“Excuse me?”

He smiled, an unmistakable arrogance gracing his wide mouth. “Those are my great-great grandparents you’re looking at. Good ol’ Gran and Gramps.”


“So, you just looked curious, that’s all.” He took a step down, hands still in his pockets. “I could answer any questions you might have. Any at all.”

“No, thanks.” You could always ask him where he was that night a year ago, Maggie.

He continued down the steps, an odd mixture of grace and masculinity. When he brushed by, she caught the scent of the woods, cologne, tobacco, and something else she couldn’t quite place, but that made her entire body tense just the same.

“You let me know if you change your mind,” he said. “I’m in and out of here quite a bit.”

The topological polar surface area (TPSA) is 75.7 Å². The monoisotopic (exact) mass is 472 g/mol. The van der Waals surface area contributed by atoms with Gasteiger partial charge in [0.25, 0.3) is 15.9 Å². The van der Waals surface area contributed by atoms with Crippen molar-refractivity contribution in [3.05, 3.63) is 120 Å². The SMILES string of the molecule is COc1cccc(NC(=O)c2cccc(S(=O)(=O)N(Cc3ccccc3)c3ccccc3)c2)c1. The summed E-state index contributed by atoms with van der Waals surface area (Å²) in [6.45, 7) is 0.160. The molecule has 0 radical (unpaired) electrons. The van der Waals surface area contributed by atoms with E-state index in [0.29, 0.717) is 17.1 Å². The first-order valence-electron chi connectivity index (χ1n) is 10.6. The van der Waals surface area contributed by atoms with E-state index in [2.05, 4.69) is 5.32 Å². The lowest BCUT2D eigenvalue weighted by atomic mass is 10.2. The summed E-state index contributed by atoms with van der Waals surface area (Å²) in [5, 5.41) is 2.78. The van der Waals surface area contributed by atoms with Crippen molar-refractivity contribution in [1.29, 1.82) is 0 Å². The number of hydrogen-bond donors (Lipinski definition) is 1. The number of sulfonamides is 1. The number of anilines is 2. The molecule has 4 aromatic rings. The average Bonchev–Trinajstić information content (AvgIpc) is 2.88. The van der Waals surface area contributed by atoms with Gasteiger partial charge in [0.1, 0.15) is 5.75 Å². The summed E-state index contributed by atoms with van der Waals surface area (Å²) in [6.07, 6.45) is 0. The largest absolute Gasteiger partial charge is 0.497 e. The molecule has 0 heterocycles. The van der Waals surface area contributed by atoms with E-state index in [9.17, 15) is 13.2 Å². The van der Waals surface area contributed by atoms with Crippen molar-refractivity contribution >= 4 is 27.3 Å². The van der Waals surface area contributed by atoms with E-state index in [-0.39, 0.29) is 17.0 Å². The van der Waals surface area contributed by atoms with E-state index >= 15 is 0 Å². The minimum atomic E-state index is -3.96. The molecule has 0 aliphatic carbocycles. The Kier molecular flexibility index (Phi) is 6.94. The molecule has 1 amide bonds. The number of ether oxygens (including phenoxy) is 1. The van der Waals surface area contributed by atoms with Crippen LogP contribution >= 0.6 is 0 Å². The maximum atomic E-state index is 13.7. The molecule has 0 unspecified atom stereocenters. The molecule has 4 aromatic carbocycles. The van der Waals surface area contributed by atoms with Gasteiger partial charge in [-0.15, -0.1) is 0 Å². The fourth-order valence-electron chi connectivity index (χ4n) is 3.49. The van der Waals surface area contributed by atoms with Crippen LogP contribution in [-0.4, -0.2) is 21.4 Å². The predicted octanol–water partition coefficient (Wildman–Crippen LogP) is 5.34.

“I’ll do that,” Maggie said grabbing her suitcase. She climbed a few steps before turning around, but he was already gone. Apparently he was not only exceptionally good-looking, but also very quick. She wouldn’t have been able to make it down the stairs in half that time. But then

again, he wasn’t hauling half his closet in a box, either. She narrowed her eyes toward the bottom of the staircase where he should have been, before turning around to head to her room.

Maggie didn’t sleep well, but that was nothing new. Bad dreams plagued her all night long, but when she woke to the precarious light of dawn, she couldn’t remember any of them. They’d vanished like mist over a lake, only their disturbing effects lingering.